Walmart faces suits over eye drops that allegedly killed 1, blinded 5

Two people recently filed suit against Walmart and three pharmaceutical companies over the sale of eye drops that the CDC has linked to one death and five cases of blindness. 

Global Pharma recalled EzriCare and Deldam artificial tears products in early February because of a potential contamination that increases the risk of eye infections, blindness and death. The over-the-counter eye drops are linked to an outbreak of a drug-resistant strain of Pseudomonas aeruginosa that has never before been reported in the U.S. 

A Florida lawyer and a Texas-based law firm filed Feb. 9 on behalf of Florida resident Teresa Phillips, who seeks New Jersey-based EzriCare and EzriRx, New York-based Aru Pharma, and Delaware-based Walmart and Wal-mart Stores East to be held liable for the unsafe eye drops.

The product gave the defendant Pseudomonas aeruginosa, caused her "itchy and unrelenting pain in her eyes," and she required months of antibiotics and surgery because of the infection, the suit alleges.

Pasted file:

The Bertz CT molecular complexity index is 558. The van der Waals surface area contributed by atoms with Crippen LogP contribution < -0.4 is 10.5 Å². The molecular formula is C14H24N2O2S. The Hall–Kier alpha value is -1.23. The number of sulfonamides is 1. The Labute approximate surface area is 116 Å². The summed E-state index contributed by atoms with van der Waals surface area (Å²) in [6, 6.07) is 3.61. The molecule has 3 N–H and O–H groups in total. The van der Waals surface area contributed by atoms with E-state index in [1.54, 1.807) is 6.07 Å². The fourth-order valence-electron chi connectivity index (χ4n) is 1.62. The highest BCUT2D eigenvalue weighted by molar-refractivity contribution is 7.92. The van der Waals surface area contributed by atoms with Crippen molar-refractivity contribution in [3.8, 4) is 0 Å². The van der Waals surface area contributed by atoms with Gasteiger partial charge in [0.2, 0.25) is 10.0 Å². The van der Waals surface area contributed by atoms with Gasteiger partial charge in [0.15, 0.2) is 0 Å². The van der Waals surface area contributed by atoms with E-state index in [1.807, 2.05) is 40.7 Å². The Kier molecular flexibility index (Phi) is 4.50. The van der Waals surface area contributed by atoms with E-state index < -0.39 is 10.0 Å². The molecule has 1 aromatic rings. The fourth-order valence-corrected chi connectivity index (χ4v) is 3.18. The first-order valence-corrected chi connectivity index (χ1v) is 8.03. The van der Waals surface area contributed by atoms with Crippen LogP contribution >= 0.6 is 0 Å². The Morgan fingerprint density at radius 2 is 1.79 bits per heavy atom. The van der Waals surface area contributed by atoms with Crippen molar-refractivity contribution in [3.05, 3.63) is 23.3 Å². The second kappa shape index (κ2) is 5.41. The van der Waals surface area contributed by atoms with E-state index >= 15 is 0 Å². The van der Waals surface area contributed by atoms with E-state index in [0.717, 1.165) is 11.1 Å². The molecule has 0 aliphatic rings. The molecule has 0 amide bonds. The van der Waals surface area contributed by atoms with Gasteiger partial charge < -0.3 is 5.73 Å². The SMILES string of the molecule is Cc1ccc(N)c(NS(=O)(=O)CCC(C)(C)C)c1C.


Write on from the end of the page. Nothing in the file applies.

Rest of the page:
The same Texas law firm also filed Feb. 11 on behalf of Idaho resident Carolyn Ward. The case against EzriCare, EzriRx, Aru Pharma and Walmart alleges that Ms. Ward also purchased the eye drops, "felt itchy and unrelenting pain in her eyes," and despite being prescribed antibiotics and steroids for the infection, it spread to her torso, abdomen and back. 

Both suits seek the companies to be found guilty of breach of warranty and negligence.

EzriCare, EzriRx and Aru Pharma did not respond to Becker's requests for comment, but a Walmart spokesperson said the company does not manufacture these products and takes "quality and safety standards seriously for all of our suppliers and will review the complaints when we are served and respond accordingly."

The FDA and CDC have opened a joint investigation into the outbreak that has hit multiple states. As of Feb. 3, CDC data showed 55 people across 12 states have contracted the infection, one person has died and five have lost eyesight in at least one eye, and some physicians expect more infections, according to NBC News

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